Dugan: We are social beings. But at the same time, things have changed. I went inside a coffee shop the other day. I was the only person standing in line. Everyone else came in, picked up an order that was ready for them at the counter and left.
Newberg: A lot of the pickup and delivery technology was hatched in 2019 or earlier. The pandemic just accelerated these existing trends. A lot of this was happening already, it just hadn’t been fully fleshed out by a lot of retailers. These changes will stick, whether it’s a reliance on drive-throughs by fast-casual restaurants or enhanced delivery and pickup options. Those are not going away.
If you go back to 2019 or 2018, there were forecasts saying that ecommerce was going to grow and grow. What 2020 saw was that this growth spiked a little. Companies that have existing stores are already pivoting toward online sales. One of the big-box retailers reported that 95 percent of its online sales were orders that customers ordered online and then picked up from their store shelves. They are not storing those items in a warehouse. They already have a warehouse in their store. When online orders did pick up last year, this retailer was able to serve them using their own store spaces. It’s not to say that warehousing isn’t an increasing part of the retail world, but that some stores were ahead of the game and have this built-in capacity to serve as warehouses, too.
Before the pandemic hit, we were writing a lot about the rise in experiential real estate. Is this sector of retail ready to bounce back after getting hit hard during COVID-19?
Daly: I think gyms, family entertainment centers, bowling alleys, they will come back. I think they will come back equal to 2019. I’m a member of a gym and it feels like it’s already back. We represent SoulCycle and Orangetheory. Their numbers are coming back, too.
Newberg: The mask mandates and occupancy restrictions were lifted at roughly the same time. There is pent-up demand for experiential real estate and entertainment. People are getting out to malls and restaurants. How much more are they spending? How much will the pent-up demand result in a spike in sales? We don’t know that yet. It will be interesting to watch. How is real pent-up demand versus an antsyness to get out of the house?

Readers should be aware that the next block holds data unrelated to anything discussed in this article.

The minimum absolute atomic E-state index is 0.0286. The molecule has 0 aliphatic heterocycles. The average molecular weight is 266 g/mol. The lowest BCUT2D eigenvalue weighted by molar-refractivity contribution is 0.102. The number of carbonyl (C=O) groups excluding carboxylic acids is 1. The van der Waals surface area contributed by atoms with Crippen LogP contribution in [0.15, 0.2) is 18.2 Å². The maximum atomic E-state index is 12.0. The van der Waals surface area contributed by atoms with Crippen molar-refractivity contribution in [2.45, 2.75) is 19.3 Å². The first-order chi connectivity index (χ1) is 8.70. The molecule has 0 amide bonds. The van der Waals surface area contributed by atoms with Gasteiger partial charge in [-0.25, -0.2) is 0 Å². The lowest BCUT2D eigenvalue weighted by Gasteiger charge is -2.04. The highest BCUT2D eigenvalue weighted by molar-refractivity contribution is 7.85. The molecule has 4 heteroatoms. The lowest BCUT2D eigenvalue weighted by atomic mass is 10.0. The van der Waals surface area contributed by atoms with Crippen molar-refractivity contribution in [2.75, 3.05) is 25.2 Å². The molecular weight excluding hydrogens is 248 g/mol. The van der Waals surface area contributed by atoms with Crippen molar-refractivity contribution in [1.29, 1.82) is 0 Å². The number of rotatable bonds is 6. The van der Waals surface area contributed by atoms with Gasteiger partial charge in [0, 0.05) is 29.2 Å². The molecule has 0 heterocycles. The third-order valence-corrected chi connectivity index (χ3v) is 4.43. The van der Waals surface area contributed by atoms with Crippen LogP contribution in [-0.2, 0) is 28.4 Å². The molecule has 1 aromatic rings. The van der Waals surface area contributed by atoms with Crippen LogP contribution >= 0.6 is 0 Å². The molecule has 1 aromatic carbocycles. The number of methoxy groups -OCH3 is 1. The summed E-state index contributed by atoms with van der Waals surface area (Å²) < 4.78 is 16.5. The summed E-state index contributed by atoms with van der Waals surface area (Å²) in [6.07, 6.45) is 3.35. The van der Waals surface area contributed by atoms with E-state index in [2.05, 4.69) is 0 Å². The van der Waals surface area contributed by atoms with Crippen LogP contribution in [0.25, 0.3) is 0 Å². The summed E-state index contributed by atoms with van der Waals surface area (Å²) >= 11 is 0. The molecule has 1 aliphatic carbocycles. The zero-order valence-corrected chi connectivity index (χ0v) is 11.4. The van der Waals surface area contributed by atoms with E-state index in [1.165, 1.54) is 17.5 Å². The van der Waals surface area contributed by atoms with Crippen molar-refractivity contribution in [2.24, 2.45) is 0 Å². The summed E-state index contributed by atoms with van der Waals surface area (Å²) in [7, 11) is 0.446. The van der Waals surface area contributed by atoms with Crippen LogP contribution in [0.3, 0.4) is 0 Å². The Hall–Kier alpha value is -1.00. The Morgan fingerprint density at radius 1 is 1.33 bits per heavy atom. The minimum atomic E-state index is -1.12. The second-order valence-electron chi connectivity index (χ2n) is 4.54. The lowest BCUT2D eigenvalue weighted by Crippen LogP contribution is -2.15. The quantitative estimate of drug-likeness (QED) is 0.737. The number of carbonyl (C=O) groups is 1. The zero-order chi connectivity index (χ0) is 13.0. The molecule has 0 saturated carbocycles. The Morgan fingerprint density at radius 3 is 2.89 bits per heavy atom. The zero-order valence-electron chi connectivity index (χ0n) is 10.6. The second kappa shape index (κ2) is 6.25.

The experiential retail side is still an important part of the retail world, even as ecommerce continues to grow. Will physical stores continue to close? Absolutely. But there’s still a human side of this that involves being together and touching the product. That can’t be overlooked.
How creative did retailers get during this pandemic?
Newberg: When capacity was restricted, retailers did notice that you could have things like live music socially distanced. Some of that came about because there was no other way in the peak of the pandemic to get people together and make revenue. Restaurants benefitted from street closures and parking lane closures that allowed for outdoor dining. Especially in denser cities, retailers took advantage of these opportunities. The common thread has been the human experience. People want to be with others. It’s important to the management of retail centers, then, to offer that sort of live entertainment experience. That is something that isn’t going to go away after the pandemic.
Dugan: I have noticed at our neighborhood parks that there are many more people gathering outside with their kids than I’ve ever seen before. I’m not sure if that is a trend or if that will change when COVID is over. But I do think the outside gathering might be more of a trend that retailers will have to focus on.
What about in downtown Minneapolis and St. Paul? Retailers in downtown areas, because workers aren’t in their offices, have been hit hard. Are they starting to bounce back?
Daly: It does feel like people are coming back downtown. But it is happening slowly, as we all expected. There is more energy downtown today, though. It is heading in the right direction. How long will it take until downtown is back to where it was before the pandemic? I’m not an expert on that. But I am seeing sales numbers growing out of our Skyway retailers. Their hours are getting extended. Downtown is very important to our community and our market. Hopefully, it comes back as soon as possible.
Newberg: Minneapolis is not unique. Downtowns across the country are facing issues related to how many people will return to the office and how quickly. Will the hybrid working model stick? If workers in downtown Minneapolis only come back to the office two or three times a week, lunch spots will suffer. But that said, sales are coming back in downtown. The Farmers Market reopened on Nicollet Mall. There are signs of life. As people come back to the office, that will only improve.
Dugan: The hybrid working model, how that works out, will have a big impact on CBDs across the country. So that needs to be watched to see what happens to our downtown retailers. I think the Farmers Market will actually be an important bellwether. If people are comfortable out there and the Farmers Market is well-populated, that will be a good sign. We’ll have to see what happens over the summer.